Protect VIP: Oil spill crisis not yet over  | Inquirer News

Protect VIP: Oil spill crisis not yet over 

Protect VIP: Oil spill crisis not yet over 

OUTDOOR PLAYTIME | A child of a fisherman at Barangay Lazareto in City of Calapan spends her free time along the shoreline in this photo taken on Monday. The girl is unmindful of the oil spill that hit a large part of Oriental Mindoro in February, with fishers still reeling from its effects. (Photo by MADONNA T. VIROLA / Inquirer Southern Luzon)

LUCENA CITY, Quezon, Philippines — Environment advocate group Protect the Verde Island Passage (Protect VIP) on Monday challenged President Ferdinand Marcos Jr. to address his government’s “lackluster response” to the first major environmental disaster confronting his administration.

“As the President’s first year in office concludes, we challenge the Marcos administration not to prove itself as a government that settles for hollow wins in the oil spill crisis… turning a blind eye to the ailing health of the VIP,” the Protect VIP said in a statement issued on Monday, hours before President Marcos gave his State of the Nation Address.


The group maintained that thousands of fishing families continue to reel from the effect of the Feb. 28 oil spill caused by MT Princess Empress, which sank while carrying some 800,000 liters of industrial fuel in the waters of Naujan town in Oriental Mindoro.


The incident, considered the first marine environmental crisis under the Marcos administration, caused a massive oil spill that affected coastal areas in Oriental Mindoro and Batangas, both of which are within the VIP corridor, as well as those in Antique and Palawan provinces.

Known as the “center of global shorefish biodiversity” due to the high densities of marine resources, the VIP is a 1.14-million-hectare marine ecosystem located off the coastlines of Batangas, Romblon, Marinduque, Occidental Mindoro and Oriental Mindoro provinces.


According to Protect VIP, the oil spill in the VIP has so far “disrupted the livelihoods and well-being of hundreds of thousands, caused billions in damage, and harmed the world’s most biodiverse marine habitat,” as the tragedy nearly marked its fifth month.

“We are gravely alarmed by the increasing pronouncements of government agencies and bodies, both local and national, to brand this situation as already resolved,” the green group said.

Fishing ban

The Philippine Coast Guard had declared that oil removal and recovery operations in the affected areas were already complete.

Over the last few months, fishing bans were lifted in Oriental Mindoro, leaving Pola, the ground zero of the oil spill, as the last town to still enforce the ban.

On July 20, Oriental Mindoro Gov. Humerlito Dolor announced the final lifting of the ban in Pola based on the recommendations of the Bureau of Fisheries and Aquatic Resources (BFAR).

“We are concerned by the lack of transparency on the scientific basis and methodologies employed by the government to order such lifting of fishing bans,” Protect VIP lamented.

The group noted that the Provincial Disaster Risk Reduction and Management Office of the Province of Oriental Mindoro had also sent out invitations “for a demobilization ceremony to announce the termination of the oil spill response.”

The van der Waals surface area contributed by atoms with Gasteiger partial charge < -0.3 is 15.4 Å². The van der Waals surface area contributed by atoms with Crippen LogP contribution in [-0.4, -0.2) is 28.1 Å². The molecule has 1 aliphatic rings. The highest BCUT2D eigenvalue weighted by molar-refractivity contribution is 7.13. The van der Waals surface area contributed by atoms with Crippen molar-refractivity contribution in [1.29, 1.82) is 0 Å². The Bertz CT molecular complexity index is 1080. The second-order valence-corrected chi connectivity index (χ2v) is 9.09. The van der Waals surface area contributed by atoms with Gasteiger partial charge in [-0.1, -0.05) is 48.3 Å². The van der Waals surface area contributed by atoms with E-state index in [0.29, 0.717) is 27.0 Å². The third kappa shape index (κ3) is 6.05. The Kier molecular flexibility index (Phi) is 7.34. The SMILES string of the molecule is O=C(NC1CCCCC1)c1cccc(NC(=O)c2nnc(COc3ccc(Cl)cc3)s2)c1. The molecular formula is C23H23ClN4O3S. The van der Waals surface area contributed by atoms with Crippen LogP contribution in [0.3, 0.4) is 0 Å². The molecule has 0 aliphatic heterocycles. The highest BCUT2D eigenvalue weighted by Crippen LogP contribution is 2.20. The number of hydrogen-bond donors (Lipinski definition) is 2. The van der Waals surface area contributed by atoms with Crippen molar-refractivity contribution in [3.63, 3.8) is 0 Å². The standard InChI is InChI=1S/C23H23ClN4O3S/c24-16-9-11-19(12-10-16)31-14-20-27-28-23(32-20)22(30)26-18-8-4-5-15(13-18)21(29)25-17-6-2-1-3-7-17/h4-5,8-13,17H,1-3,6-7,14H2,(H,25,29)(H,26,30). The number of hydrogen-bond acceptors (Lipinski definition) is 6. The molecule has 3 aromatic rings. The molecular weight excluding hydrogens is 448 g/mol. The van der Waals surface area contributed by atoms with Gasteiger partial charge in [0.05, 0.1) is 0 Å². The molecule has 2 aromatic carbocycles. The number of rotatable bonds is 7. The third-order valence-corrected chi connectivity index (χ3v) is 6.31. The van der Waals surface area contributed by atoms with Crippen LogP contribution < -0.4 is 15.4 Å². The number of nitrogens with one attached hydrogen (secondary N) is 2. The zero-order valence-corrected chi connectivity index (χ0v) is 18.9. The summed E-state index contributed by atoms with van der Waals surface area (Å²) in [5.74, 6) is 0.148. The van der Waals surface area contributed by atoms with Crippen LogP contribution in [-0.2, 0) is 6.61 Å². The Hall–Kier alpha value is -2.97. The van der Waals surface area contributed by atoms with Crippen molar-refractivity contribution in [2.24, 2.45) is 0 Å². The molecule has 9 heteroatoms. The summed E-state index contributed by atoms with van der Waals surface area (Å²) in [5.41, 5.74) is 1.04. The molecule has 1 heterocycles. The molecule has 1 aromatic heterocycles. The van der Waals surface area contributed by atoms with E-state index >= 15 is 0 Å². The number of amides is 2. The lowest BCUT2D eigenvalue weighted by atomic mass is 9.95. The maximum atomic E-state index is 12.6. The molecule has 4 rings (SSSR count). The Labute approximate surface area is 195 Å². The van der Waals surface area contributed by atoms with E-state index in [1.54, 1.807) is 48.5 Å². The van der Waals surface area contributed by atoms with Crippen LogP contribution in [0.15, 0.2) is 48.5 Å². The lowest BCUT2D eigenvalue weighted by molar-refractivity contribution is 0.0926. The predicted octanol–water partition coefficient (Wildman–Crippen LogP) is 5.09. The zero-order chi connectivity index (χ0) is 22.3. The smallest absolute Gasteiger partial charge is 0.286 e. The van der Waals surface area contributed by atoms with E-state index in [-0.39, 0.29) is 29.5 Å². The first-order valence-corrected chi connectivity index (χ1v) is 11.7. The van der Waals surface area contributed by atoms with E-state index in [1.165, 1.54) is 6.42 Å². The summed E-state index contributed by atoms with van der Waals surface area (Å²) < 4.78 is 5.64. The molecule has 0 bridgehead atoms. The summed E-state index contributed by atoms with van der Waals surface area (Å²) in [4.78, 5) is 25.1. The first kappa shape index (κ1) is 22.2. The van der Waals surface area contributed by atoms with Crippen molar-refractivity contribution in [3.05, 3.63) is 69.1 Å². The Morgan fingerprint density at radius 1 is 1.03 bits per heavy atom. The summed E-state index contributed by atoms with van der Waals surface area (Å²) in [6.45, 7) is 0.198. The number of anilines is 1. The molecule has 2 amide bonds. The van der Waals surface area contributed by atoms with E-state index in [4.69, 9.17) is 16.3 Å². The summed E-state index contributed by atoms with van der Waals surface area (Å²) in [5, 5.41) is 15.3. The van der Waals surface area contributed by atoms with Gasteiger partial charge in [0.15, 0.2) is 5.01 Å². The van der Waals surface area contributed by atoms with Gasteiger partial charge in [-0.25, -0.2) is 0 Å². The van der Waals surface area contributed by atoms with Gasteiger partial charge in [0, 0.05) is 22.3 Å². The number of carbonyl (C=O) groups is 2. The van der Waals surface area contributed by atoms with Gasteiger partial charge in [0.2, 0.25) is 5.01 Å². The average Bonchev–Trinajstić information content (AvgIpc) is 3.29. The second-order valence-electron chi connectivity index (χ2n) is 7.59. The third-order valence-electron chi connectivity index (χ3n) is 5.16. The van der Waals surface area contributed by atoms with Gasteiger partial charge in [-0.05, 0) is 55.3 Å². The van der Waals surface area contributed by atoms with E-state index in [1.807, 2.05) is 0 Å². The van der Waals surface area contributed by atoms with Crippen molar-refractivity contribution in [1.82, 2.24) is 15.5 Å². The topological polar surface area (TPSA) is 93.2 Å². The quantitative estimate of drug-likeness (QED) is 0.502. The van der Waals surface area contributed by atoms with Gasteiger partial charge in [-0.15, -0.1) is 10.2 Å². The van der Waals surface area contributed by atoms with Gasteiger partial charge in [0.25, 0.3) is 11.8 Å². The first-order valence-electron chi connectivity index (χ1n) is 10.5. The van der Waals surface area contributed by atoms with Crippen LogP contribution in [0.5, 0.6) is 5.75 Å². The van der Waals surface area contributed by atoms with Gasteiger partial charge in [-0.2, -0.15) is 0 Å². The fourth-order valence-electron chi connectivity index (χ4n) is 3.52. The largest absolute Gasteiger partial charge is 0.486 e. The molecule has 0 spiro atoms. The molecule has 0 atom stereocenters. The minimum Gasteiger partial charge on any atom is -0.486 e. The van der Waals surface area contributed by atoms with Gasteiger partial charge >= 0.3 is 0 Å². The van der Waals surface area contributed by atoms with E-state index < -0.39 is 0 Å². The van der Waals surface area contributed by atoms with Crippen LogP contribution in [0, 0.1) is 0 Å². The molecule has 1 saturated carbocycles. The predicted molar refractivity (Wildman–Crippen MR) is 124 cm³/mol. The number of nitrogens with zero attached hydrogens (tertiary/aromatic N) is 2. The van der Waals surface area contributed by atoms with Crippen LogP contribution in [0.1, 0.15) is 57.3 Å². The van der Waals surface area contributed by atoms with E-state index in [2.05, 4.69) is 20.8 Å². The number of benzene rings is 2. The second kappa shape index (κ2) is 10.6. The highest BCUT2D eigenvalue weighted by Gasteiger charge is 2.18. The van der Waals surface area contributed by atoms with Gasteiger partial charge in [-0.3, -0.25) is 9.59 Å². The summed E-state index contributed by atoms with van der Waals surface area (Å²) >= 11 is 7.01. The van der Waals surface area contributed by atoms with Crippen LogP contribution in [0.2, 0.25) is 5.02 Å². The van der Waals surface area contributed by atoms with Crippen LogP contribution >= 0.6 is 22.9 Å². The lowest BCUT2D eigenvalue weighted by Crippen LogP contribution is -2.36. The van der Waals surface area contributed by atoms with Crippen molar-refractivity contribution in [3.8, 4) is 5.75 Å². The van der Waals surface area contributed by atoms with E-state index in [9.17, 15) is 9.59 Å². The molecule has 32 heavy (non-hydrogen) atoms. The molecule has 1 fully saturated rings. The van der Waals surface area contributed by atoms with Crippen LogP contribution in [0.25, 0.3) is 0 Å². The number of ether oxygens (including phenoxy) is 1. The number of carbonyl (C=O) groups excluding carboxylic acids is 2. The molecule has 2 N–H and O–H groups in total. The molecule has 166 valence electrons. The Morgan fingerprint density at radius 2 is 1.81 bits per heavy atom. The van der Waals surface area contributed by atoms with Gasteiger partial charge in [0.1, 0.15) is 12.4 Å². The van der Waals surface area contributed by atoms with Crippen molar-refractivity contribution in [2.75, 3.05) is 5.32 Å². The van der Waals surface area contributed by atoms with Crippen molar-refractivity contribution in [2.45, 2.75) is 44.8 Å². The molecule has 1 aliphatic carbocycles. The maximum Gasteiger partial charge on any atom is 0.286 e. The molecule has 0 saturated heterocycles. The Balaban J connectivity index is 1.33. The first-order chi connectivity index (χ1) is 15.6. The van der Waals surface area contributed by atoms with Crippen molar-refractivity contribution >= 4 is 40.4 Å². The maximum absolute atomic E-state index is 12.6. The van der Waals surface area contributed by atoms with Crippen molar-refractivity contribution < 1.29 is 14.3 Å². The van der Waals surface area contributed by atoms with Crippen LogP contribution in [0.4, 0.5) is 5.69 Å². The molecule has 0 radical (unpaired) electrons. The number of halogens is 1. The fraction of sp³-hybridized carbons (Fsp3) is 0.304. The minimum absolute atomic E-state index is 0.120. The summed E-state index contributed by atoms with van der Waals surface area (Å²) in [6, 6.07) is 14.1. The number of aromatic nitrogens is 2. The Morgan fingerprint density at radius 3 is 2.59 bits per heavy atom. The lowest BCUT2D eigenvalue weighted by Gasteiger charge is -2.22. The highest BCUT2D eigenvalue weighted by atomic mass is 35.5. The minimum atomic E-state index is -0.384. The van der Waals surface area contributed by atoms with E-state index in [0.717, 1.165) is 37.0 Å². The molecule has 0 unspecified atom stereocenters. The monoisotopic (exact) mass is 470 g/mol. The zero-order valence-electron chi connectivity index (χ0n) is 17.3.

It recalled that over a month ago, the Department of Environment and Natural Resources published a situational report that still found oil and grease, hydrogen sulfide, and volatile organic compounds in Pola.

Protect VIP also questioned the BFAR test results, noting that the examinations “are not substantiated by published reports that would establish the conduct of a robust quantitative test.”

The group also noted that BFAR’s oil spill bulletin failed to show the comprehensive results of water testing in terms of oil and grease for water quality assessment and polycyclic aromatic hydrocarbons (PAHs) in fish samples.

Water quality

Saying the presence of PAHs, some of which are carcinogenic, is of significant concern, Protect VIP said these could “bioaccumulate in fish and cause harm if consumed over a prolonged period of time.”

The group said they conducted a rapid water quality assessment last week in six marine protected areas in Pinamalayan and Pola.

“It revealed that five of them exceeded water quality guidelines for oil and grease in protected areas,” the group emphasized.

It claimed that oil residue and tar balls are also still visible in some areas.

“These results lead us to question if the motivation behind the lifting of bans and similar efforts to conclude oil spill responses are genuinely in the service of returning the livelihood of fisherfolk, or is it a hasty and dangerous decision made to provide the Marcos administration means to claim a superficial success in its oil spill response efforts?” Protect VIP asked.

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The group added: “With the latter, the authorities whose duty it is to prioritize the plight of fishermen and the consuming public are instead doing them a grave injustice by risking their health.”


Oriental Mindoro oil spill costs gov’t almost P1 billion — OCD

Provincial gov’t lifts fishing ban in Oriental Mindoro towns cleared of oil spill

Gov’t response to Mindoro oil spill effective, drama-free, says solon

TAGS: Oriental Mindoro oil spill, Protect VIP

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